I've just read a fanststic article in the Harvard Business Review. The internet makes you think you're smarter than your are: an interview with Matthew Fisher
This is a great resource for S&C coaches, not just people that wear suits and it struck a chord with me.
My son (Joe) is 3 years old and he has a particularly tough line of questioning. It goes something like this...
Joe: â€œDad, what makes a rainbow?â€
Me: â€œWhen it's sunny and raining at the same time, rainbows appear.â€
Me: â€œThe sunshine shines on the raindrops and makes all of the nice colours.â€
Me: â€œWell....sunshine is made up of lots of different colours, so when it shines on the raindrop it splits up and we can see all of the nice colours that make sunshineâ€
Me: â€œit's all about angles, different colours and speed...â€
Me: â€œerrr.....the rainbow fairies shoot multicloured paint out of a rainbow making machine - cool!!â€
Joe: â€œOK, thanks Dadâ€
I think I know how rainbows are made and I'm pretty good until the questioning goes deeper. Then I'm screwed! I've got an illusion of understanding of the whole rainbow thing!
This is a problem I see on a regular basis when I'm delivering workshops and seminars to coaches working in the fitness profession.
There are a lot of strength and conditioning coaches and personal trainers that will knock a question out of the park, until you ask them WHY? Then a glazed expression comes over their face and we get the 'rainbow making machine' answer.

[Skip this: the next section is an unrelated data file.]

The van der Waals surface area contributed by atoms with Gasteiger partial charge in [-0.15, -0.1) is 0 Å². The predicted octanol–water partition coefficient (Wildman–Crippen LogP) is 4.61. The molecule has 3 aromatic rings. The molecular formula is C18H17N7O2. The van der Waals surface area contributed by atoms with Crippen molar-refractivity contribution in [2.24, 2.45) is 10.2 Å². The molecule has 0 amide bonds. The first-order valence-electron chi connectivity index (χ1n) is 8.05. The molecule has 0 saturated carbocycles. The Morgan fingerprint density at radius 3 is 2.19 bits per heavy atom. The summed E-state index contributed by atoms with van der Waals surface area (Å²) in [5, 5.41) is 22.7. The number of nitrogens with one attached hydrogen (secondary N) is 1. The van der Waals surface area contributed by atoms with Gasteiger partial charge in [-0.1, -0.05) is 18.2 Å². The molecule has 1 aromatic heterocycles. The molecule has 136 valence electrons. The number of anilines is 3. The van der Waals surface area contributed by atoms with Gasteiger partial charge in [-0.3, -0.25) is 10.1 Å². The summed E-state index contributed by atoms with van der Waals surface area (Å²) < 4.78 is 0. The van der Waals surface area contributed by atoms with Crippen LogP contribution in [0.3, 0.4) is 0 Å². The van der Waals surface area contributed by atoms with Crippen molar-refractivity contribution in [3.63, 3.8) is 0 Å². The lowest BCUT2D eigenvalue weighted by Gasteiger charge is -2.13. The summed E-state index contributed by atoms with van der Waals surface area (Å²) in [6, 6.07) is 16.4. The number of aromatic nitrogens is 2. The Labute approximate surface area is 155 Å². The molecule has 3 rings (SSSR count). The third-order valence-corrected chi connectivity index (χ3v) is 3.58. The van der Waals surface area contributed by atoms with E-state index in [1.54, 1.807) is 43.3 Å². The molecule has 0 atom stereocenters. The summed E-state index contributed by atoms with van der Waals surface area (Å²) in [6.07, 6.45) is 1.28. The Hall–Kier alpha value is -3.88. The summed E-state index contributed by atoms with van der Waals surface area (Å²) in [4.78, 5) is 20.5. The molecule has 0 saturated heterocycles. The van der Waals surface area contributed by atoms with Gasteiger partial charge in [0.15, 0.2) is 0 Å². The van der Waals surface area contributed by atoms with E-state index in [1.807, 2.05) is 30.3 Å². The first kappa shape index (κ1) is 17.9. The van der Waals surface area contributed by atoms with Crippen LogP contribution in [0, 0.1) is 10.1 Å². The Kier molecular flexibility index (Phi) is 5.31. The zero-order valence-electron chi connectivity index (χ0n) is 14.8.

They KNOW the answer, but they don't UNDERSTAND.
They have an illusion of understanding and this is sometimes enough to get them through the day. Maybe they don't get asked WHY by their clients.
To be fair, it's not their fault, they've never really had to dig deep for information and this is the problem.
I'm old and when I tried to find information out it was an absolute ball ache. I had to visit a library, look on shelves for journals (maybe send off for them and wait 2-weeks for them to arrive), then I would find out some t*&t had ripped the article out that I needed. It took time and effort to develop knowledge, you had to immerse yourself in the subject.
Today I just have to complete an internet search and I have more information than I know what to do with. I think I know it all!
Free access to loads of information can give you an 'illusion of understanding'. It's easy to get a general grasp, but when pushed by my son Joe you realise that you don't UNDERSTAND the subject at all.
Take some time to read the article in the Harvard Business Review and remember, when you think you know it all, ask yourself, will I stand up to a Q&A with Joe?